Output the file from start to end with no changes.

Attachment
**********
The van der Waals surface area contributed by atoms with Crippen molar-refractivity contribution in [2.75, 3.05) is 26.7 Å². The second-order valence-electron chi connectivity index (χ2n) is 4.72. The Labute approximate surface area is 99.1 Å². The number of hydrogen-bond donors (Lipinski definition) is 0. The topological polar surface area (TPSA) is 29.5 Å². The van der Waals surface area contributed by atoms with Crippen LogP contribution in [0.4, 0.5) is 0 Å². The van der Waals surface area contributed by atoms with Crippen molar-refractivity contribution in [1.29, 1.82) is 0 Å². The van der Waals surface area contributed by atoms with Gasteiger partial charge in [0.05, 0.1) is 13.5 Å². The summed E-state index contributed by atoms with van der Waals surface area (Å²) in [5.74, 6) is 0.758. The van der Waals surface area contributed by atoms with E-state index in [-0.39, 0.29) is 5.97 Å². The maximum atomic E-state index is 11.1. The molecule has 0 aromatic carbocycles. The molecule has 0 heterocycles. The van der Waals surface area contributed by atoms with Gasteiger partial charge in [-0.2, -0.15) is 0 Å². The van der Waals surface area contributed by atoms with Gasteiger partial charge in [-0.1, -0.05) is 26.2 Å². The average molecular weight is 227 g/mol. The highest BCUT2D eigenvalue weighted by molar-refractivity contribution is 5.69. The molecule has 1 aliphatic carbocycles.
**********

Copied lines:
The van der Waals surface area contributed by atoms with Crippen molar-refractivity contribution in [2.75, 3.05) is 26.7 Å². The second-order valence-electron chi connectivity index (χ2n) is 4.72. The Labute approximate surface area is 99.1 Å². The number of hydrogen-bond donors (Lipinski definition) is 0. The topological polar surface area (TPSA) is 29.5 Å². The van der Waals surface area contributed by atoms with Crippen LogP contribution in [0.4, 0.5) is 0 Å². The van der Waals surface area contributed by atoms with Crippen molar-refractivity contribution in [1.29, 1.82) is 0 Å². The van der Waals surface area contributed by atoms with Gasteiger partial charge in [0.05, 0.1) is 13.5 Å². The summed E-state index contributed by atoms with van der Waals surface area (Å²) in [5.74, 6) is 0.758. The van der Waals surface area contributed by atoms with E-state index in [-0.39, 0.29) is 5.97 Å². The maximum atomic E-state index is 11.1. The molecule has 0 aromatic carbocycles. The molecule has 0 heterocycles. The van der Waals surface area contributed by atoms with Gasteiger partial charge in [-0.2, -0.15) is 0 Å². The van der Waals surface area contributed by atoms with Gasteiger partial charge in [-0.1, -0.05) is 26.2 Å². The average molecular weight is 227 g/mol. The highest BCUT2D eigenvalue weighted by molar-refractivity contribution is 5.69. The molecule has 1 aliphatic carbocycles.